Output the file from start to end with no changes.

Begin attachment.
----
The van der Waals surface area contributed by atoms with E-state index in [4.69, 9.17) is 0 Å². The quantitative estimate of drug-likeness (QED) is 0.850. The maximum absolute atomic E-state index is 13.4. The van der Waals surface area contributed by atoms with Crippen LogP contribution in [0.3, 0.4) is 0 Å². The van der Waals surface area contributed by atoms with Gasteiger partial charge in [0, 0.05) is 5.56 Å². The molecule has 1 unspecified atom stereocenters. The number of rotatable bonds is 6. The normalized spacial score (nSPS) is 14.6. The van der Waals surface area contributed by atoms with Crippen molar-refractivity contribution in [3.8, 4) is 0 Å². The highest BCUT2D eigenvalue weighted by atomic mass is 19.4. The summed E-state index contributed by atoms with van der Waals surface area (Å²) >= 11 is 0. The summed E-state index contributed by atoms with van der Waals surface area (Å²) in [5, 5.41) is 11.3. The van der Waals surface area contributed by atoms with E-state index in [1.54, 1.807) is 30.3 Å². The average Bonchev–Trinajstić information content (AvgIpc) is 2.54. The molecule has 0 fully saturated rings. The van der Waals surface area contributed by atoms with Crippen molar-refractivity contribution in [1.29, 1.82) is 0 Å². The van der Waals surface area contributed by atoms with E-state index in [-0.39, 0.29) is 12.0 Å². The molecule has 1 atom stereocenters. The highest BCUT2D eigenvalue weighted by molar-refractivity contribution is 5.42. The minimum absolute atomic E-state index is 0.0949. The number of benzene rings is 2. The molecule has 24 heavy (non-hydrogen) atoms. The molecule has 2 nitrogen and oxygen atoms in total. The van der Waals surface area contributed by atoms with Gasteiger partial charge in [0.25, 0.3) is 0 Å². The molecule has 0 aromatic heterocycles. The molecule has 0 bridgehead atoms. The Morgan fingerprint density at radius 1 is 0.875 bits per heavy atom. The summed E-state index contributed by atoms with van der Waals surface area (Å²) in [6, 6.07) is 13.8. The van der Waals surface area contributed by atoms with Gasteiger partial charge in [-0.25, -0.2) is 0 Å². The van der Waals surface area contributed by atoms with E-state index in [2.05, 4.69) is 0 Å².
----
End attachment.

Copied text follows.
The van der Waals surface area contributed by atoms with E-state index in [4.69, 9.17) is 0 Å². The quantitative estimate of drug-likeness (QED) is 0.850. The maximum absolute atomic E-state index is 13.4. The van der Waals surface area contributed by atoms with Crippen LogP contribution in [0.3, 0.4) is 0 Å². The van der Waals surface area contributed by atoms with Gasteiger partial charge in [0, 0.05) is 5.56 Å². The molecule has 1 unspecified atom stereocenters. The number of rotatable bonds is 6. The normalized spacial score (nSPS) is 14.6. The van der Waals surface area contributed by atoms with Crippen molar-refractivity contribution in [3.8, 4) is 0 Å². The highest BCUT2D eigenvalue weighted by atomic mass is 19.4. The summed E-state index contributed by atoms with van der Waals surface area (Å²) >= 11 is 0. The summed E-state index contributed by atoms with van der Waals surface area (Å²) in [5, 5.41) is 11.3. The van der Waals surface area contributed by atoms with E-state index in [1.54, 1.807) is 30.3 Å². The average Bonchev–Trinajstić information content (AvgIpc) is 2.54. The molecule has 0 fully saturated rings. The van der Waals surface area contributed by atoms with Crippen molar-refractivity contribution in [1.29, 1.82) is 0 Å². The van der Waals surface area contributed by atoms with E-state index in [-0.39, 0.29) is 12.0 Å². The molecule has 1 atom stereocenters. The highest BCUT2D eigenvalue weighted by molar-refractivity contribution is 5.42. The minimum absolute atomic E-state index is 0.0949. The number of benzene rings is 2. The molecule has 24 heavy (non-hydrogen) atoms. The molecule has 2 nitrogen and oxygen atoms in total. The van der Waals surface area contributed by atoms with Gasteiger partial charge in [0.25, 0.3) is 0 Å². The molecule has 0 aromatic heterocycles. The molecule has 0 bridgehead atoms. The Morgan fingerprint density at radius 1 is 0.875 bits per heavy atom. The summed E-state index contributed by atoms with van der Waals surface area (Å²) in [6, 6.07) is 13.8. The van der Waals surface area contributed by atoms with Gasteiger partial charge in [-0.25, -0.2) is 0 Å². The van der Waals surface area contributed by atoms with E-state index in [2.05, 4.69) is 0 Å².